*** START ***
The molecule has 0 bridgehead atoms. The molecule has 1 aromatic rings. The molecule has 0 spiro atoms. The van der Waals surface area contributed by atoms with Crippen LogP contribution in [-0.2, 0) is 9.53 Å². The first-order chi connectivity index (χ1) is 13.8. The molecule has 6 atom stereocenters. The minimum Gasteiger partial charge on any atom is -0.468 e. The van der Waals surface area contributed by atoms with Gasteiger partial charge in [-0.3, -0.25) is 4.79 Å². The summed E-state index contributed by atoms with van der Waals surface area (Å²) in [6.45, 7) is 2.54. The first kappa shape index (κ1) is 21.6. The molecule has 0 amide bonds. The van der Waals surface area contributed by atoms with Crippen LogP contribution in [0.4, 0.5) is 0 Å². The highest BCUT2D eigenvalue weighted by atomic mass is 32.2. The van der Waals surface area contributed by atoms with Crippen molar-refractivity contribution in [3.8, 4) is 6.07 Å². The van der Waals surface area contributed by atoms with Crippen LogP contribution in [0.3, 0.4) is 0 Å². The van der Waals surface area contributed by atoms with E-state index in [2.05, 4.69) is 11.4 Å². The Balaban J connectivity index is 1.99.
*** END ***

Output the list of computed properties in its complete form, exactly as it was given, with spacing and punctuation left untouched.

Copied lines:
The molecule has 0 bridgehead atoms. The molecule has 1 aromatic rings. The molecule has 0 spiro atoms. The van der Waals surface area contributed by atoms with Crippen LogP contribution in [-0.2, 0) is 9.53 Å². The first-order chi connectivity index (χ1) is 13.8. The molecule has 6 atom stereocenters. The minimum Gasteiger partial charge on any atom is -0.468 e. The van der Waals surface area contributed by atoms with Gasteiger partial charge in [-0.3, -0.25) is 4.79 Å². The summed E-state index contributed by atoms with van der Waals surface area (Å²) in [6.45, 7) is 2.54. The first kappa shape index (κ1) is 21.6. The molecule has 0 amide bonds. The van der Waals surface area contributed by atoms with Crippen LogP contribution in [0.4, 0.5) is 0 Å². The highest BCUT2D eigenvalue weighted by atomic mass is 32.2. The van der Waals surface area contributed by atoms with Crippen molar-refractivity contribution in [3.8, 4) is 6.07 Å². The van der Waals surface area contributed by atoms with Crippen LogP contribution in [0.3, 0.4) is 0 Å². The van der Waals surface area contributed by atoms with E-state index in [2.05, 4.69) is 11.4 Å². The Balaban J connectivity index is 1.99.